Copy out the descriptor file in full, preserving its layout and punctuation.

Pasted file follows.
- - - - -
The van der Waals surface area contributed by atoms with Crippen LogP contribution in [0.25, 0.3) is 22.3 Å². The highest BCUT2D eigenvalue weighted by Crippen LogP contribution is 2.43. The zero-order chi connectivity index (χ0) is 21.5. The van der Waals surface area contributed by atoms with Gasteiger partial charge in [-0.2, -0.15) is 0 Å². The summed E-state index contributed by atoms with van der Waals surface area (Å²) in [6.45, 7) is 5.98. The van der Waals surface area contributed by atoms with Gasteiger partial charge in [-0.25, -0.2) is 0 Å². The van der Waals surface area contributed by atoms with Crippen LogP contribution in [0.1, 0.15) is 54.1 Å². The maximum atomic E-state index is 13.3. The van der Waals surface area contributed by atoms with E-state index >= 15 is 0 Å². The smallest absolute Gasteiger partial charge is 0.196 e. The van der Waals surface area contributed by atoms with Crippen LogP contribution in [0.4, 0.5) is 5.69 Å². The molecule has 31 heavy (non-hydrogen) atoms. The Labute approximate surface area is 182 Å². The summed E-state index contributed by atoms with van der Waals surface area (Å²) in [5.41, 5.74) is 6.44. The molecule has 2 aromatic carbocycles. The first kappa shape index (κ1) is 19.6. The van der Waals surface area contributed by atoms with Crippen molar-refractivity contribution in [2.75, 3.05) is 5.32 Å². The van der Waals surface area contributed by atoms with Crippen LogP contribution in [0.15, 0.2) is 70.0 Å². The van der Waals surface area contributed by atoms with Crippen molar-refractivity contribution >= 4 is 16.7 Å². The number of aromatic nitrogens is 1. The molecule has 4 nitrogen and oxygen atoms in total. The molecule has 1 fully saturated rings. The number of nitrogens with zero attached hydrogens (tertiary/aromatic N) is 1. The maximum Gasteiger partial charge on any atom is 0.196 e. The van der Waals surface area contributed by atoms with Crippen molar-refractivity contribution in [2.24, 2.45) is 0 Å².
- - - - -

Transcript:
The van der Waals surface area contributed by atoms with Crippen LogP contribution in [0.25, 0.3) is 22.3 Å². The highest BCUT2D eigenvalue weighted by Crippen LogP contribution is 2.43. The zero-order chi connectivity index (χ0) is 21.5. The van der Waals surface area contributed by atoms with Gasteiger partial charge in [-0.2, -0.15) is 0 Å². The summed E-state index contributed by atoms with van der Waals surface area (Å²) in [6.45, 7) is 5.98. The van der Waals surface area contributed by atoms with Gasteiger partial charge in [-0.25, -0.2) is 0 Å². The van der Waals surface area contributed by atoms with Crippen LogP contribution in [0.1, 0.15) is 54.1 Å². The maximum atomic E-state index is 13.3. The van der Waals surface area contributed by atoms with E-state index >= 15 is 0 Å². The smallest absolute Gasteiger partial charge is 0.196 e. The van der Waals surface area contributed by atoms with Crippen LogP contribution in [0.4, 0.5) is 5.69 Å². The molecule has 31 heavy (non-hydrogen) atoms. The Labute approximate surface area is 182 Å². The summed E-state index contributed by atoms with van der Waals surface area (Å²) in [5.41, 5.74) is 6.44. The molecule has 2 aromatic carbocycles. The first kappa shape index (κ1) is 19.6. The van der Waals surface area contributed by atoms with Crippen molar-refractivity contribution in [2.75, 3.05) is 5.32 Å². The van der Waals surface area contributed by atoms with Crippen LogP contribution in [0.15, 0.2) is 70.0 Å². The van der Waals surface area contributed by atoms with Crippen molar-refractivity contribution >= 4 is 16.7 Å². The number of aromatic nitrogens is 1. The molecule has 4 nitrogen and oxygen atoms in total. The molecule has 1 fully saturated rings. The number of nitrogens with zero attached hydrogens (tertiary/aromatic N) is 1. The maximum Gasteiger partial charge on any atom is 0.196 e. The van der Waals surface area contributed by atoms with Crippen molar-refractivity contribution in [2.24, 2.45) is 0 Å².